Health Professionals across the Nation Urge EPA to Finalize Most Protective Ozone Air Quality Standard | American Lung Association

Health Professionals across the Nation Urge EPA to Finalize Most Protective Ozone Air Quality Standard

Nearly 1,100 Physicians, Nurses, Respiratory Therapists, Public Health Professionals from all 50 states and the District of Columbia sent letter to Administrator McCarthy calling for most protective ozone air quality standard to protect public health

(March 17, 2015) - WASHINGTON D.C.

Today, as the U.S. Environmental Protection Agency (EPA) public comment period closes for the proposed Ozone National Ambient Air Quality Standard, nearly 1,100 health and medical professionals from all 50 states and the District of Columbia joined together in a letter urging EPA to adopt the most protective standard under consideration- 60 parts per billion (ppb).

"The science is clear. A more protective standard is needed to protect the health of millions of Americans breathing polluted air every day," said Harold P. Wimmer, National President and CEO of the American Lung Association. "The support we've seen from the health and medical community nationwide reinforces the urgent need for a stronger ozone standard."

"The Clean Air Act requires EPA to set the ozone standard at a level that protects public health, based on the scientific evidence. A standard of 60 ppb will offer the greatest protection for vulnerable populations and help us achieve the promise of the Clean Air Act," Wimmer added.

The EPA's panel of expert science advisors, the Clean Air Scientific Advisory Committee (CASAC), reviewed the scientific evidence and unanimously concluded that EPA needs to strengthen the standard. A standard that follows the scientific evidence will protect those most vulnerable to the effects of air pollution, including children, seniors and people with asthma and other chronic lung diseases. According to EPA, a standard of 60 ppb would prevent up to 7,900 premature deaths and 1.8 million childhood asthma attacks in 2025 alone.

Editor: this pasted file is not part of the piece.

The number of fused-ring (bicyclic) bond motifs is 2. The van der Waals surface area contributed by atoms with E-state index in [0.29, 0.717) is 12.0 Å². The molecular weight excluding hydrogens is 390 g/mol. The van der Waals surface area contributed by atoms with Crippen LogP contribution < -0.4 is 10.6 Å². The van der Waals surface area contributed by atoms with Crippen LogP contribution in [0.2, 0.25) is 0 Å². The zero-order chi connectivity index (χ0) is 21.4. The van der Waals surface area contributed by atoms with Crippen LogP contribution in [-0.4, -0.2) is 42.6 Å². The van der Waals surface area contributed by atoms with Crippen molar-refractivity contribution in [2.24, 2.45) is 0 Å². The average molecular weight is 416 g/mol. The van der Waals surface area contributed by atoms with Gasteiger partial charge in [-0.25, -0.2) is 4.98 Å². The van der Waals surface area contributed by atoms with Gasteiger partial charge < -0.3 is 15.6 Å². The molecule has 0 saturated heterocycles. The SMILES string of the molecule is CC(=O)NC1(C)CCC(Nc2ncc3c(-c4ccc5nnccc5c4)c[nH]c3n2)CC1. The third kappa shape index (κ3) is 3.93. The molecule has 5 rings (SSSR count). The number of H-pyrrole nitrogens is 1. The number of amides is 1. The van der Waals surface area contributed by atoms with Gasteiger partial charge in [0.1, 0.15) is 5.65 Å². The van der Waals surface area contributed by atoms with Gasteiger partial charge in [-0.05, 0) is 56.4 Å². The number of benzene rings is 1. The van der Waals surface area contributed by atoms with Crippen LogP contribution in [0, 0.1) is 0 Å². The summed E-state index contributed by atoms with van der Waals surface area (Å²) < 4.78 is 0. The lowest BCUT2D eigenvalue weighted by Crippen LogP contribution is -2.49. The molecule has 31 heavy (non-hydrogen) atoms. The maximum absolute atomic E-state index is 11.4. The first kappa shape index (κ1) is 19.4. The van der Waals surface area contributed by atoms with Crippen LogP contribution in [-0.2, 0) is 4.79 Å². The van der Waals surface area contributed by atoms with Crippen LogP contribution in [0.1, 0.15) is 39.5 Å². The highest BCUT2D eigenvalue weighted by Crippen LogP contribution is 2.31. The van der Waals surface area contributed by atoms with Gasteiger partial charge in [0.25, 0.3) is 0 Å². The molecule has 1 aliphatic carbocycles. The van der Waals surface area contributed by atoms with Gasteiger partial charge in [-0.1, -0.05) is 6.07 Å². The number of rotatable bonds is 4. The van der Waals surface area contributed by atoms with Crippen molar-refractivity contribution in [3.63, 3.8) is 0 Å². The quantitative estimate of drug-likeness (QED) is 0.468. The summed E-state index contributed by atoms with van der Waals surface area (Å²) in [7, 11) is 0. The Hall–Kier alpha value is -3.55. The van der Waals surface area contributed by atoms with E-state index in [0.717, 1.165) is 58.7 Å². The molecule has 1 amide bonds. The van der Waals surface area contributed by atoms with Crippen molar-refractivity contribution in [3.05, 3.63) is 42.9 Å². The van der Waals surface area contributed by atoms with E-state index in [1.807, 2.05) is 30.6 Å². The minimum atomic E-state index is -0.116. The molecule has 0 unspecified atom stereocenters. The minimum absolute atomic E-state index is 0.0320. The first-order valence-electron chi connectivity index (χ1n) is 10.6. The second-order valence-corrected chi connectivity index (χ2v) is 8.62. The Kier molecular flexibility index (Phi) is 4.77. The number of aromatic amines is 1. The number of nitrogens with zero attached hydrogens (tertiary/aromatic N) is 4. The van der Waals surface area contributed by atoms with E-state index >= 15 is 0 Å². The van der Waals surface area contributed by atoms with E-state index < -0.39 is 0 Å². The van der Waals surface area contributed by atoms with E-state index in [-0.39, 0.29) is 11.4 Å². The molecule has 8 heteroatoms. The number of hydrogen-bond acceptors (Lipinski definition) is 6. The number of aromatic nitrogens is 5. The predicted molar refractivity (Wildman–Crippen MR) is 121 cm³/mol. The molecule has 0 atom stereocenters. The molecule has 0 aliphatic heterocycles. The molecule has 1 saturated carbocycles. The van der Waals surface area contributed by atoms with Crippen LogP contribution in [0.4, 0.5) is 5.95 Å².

"I rely on the air quality index to let me know when the smog level is over the limit and I should stay indoors," said letter signer, Beckie Geary, a registered nurse from North Carolina who signed the letter. "Right now that limit is out of date. There can be days when it's not safe for me to go outside and I might not even know it. We have the right to know what's in our air. That's why I am calling on the EPA to set a new limit on ozone that truly protects our health."

Geary knows from personal experience the challenges of lung disease: she not only has asthma but is also a lung cancer survivor. With only one healthy lung remaining, Geary knows clean air is critical to her quality of life, and traveled to the EPA's public hearing in Washington, D.C. in January to deliver that message.

"For far too long, millions of Americans have been living with a weak and outdated standard," said Georges Benjamin, MD, Executive Director of the American Public Health Association. "As physicians, nurses, respiratory therapists and other public health professionals stated clearly in our letter to Administrator Gina McCarthy, EPA must adopt the strongest standard to protect the American people from the real dangers of ozone pollution no later than October 1, 2015."

Nationwide Benefits of Attaining Standard in 2025
Throughout the United States (excluding California)

Measure   60 ppb   65 ppb   70 ppb
Premature Deaths Avoided in 2025   7,900   4,300   1,440
Asthma Attacks Avoided in Children in 2025   1,800,000   960,000   320,000
Respiratory Hospital Admissions Avoided in 2025   2,900   1,500   510
Missed School Days Avoided in 2025   1,900,000   1,000,000   330,000
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